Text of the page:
SMSFs that breach rules regarding the acquisition of assets from a related party will not be able to void the transaction by moving the asset out of the fund with the breach being non-reversible and open to ATO penalties, according to a specialist SMSF practitioner.
Cooper Partners Financial Services director Jemma Sanderson acknowledged the acquisition of assets from a related party was governed by section 66 of the Superannuation Industry (Supervision) (SIS) Act which contained no provisions for rectification even if the asset was moved back out of an SMSF.
Speaking during a presentation hosted by The Auditors Institute, Sanderson said section 66 carried a blanket prohibition on the acquisition of assets from a related party with exceptions for business real property, listed shares, widely held trusts and in-house assets up to the 5 per cent limit.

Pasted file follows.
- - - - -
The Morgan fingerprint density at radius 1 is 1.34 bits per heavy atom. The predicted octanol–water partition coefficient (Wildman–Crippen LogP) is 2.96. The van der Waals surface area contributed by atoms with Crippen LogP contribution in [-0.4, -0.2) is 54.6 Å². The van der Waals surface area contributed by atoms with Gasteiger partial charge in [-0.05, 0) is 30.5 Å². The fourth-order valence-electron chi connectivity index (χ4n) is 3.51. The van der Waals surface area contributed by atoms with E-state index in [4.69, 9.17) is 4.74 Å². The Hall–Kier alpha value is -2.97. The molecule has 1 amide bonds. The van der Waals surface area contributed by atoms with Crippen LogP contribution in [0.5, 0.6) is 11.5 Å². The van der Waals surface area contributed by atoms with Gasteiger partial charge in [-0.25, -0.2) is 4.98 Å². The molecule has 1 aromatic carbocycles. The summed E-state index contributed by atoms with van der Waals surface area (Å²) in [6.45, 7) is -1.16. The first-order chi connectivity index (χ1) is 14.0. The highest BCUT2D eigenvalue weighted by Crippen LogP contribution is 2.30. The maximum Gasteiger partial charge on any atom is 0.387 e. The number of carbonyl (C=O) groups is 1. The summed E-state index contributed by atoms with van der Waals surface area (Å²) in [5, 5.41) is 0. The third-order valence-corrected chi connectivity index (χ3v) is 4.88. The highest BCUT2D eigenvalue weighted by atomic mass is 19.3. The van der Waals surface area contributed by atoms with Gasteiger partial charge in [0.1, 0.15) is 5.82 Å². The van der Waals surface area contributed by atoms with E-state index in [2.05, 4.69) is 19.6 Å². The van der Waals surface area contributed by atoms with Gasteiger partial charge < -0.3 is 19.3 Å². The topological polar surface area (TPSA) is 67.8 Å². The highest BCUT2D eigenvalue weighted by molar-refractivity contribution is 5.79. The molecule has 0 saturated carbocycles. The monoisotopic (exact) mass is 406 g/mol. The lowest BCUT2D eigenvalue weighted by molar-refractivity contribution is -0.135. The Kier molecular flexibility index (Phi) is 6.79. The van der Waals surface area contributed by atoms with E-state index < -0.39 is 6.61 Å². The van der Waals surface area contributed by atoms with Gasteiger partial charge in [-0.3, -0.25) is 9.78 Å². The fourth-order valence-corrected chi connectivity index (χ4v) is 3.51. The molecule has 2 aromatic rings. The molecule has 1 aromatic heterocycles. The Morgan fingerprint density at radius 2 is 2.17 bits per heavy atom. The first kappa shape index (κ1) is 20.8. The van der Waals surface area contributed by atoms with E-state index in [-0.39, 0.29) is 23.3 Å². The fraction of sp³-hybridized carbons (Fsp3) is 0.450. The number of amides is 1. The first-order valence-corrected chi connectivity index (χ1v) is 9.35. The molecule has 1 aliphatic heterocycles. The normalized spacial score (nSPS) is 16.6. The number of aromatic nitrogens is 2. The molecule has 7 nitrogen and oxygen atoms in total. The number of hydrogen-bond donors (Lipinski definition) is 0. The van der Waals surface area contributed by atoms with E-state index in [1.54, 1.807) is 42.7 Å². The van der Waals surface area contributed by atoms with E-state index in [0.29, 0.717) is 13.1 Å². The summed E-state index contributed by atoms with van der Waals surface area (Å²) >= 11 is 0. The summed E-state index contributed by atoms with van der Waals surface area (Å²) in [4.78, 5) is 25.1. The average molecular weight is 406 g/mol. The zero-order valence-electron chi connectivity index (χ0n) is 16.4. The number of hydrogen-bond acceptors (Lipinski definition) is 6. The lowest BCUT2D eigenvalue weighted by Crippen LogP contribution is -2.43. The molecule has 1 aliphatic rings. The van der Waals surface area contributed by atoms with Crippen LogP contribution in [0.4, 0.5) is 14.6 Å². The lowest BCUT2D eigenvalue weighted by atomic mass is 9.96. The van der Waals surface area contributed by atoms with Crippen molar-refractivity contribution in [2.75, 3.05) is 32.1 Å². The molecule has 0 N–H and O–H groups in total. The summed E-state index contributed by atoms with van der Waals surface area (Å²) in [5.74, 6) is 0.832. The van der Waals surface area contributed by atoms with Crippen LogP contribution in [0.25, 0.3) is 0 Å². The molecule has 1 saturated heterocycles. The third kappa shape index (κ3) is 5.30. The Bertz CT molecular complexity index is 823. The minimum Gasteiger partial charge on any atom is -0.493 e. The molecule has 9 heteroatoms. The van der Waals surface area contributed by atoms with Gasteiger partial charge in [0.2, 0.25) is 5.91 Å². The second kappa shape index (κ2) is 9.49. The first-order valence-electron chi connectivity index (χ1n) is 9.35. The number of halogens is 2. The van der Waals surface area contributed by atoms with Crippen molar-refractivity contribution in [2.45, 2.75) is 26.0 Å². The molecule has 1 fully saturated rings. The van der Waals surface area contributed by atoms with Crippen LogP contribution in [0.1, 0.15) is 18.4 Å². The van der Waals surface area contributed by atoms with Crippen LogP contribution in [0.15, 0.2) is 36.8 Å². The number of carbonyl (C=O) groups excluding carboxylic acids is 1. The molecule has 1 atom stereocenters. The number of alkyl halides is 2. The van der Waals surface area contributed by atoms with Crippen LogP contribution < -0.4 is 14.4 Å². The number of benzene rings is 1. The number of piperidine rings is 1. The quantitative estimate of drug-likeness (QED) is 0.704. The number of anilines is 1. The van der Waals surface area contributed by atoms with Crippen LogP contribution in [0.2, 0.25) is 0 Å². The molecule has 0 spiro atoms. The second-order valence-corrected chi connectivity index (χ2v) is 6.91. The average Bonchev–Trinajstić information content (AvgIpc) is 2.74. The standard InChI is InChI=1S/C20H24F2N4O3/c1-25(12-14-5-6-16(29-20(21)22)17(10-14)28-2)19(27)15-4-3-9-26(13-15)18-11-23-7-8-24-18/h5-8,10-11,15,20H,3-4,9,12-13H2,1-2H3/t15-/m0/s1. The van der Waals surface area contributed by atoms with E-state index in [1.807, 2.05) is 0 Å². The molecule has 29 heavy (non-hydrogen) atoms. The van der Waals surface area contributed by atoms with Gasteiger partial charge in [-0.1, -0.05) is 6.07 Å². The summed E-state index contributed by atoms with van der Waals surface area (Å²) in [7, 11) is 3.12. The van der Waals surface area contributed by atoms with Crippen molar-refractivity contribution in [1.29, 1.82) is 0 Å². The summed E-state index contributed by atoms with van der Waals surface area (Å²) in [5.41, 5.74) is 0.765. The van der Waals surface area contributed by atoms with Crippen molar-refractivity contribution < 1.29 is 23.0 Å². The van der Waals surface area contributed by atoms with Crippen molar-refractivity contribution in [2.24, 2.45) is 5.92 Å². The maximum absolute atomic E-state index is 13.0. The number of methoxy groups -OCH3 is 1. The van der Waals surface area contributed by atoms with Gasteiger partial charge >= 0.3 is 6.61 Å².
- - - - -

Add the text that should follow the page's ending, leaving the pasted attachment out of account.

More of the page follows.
“The thing to be aware of is if an asset is contributed into superannuation or acquired by the fund that isn’t one of the exemptions under Section 66 of the SIS Act, it doesn’t void the transaction,” Sanderson said.
“One of the prime examples where this happens is where unlisted shares are transferred into super as a contribution or an acquisition and they are not exempt from the acquisition rules, even if they’re widely held, and we often encounter that as an issue.”
Sanderson explained where this happens there was no possibility of cancelling the transaction nor overturning the breach of section 66 and SMSF trustees should instead be looking at risk mitigation in these circumstances.
“Be mindful of going back and saying you must transfer the asset out of the fund to avoid a breach of section 66. That’s not correct. It’s a breach of section 66 regardless,” she warned.
“The transaction has still occurred, you can’t prevent that transaction from having occurred. You have to deal with it and consider what the risks are of that transaction and the assets staying in there.
“The ATO’s preference is that it’s reversed out or leaves the fund but that doesn’t mean you have to do that.
“It’s just a matter of managing the risk…and alerting the trustees to that.”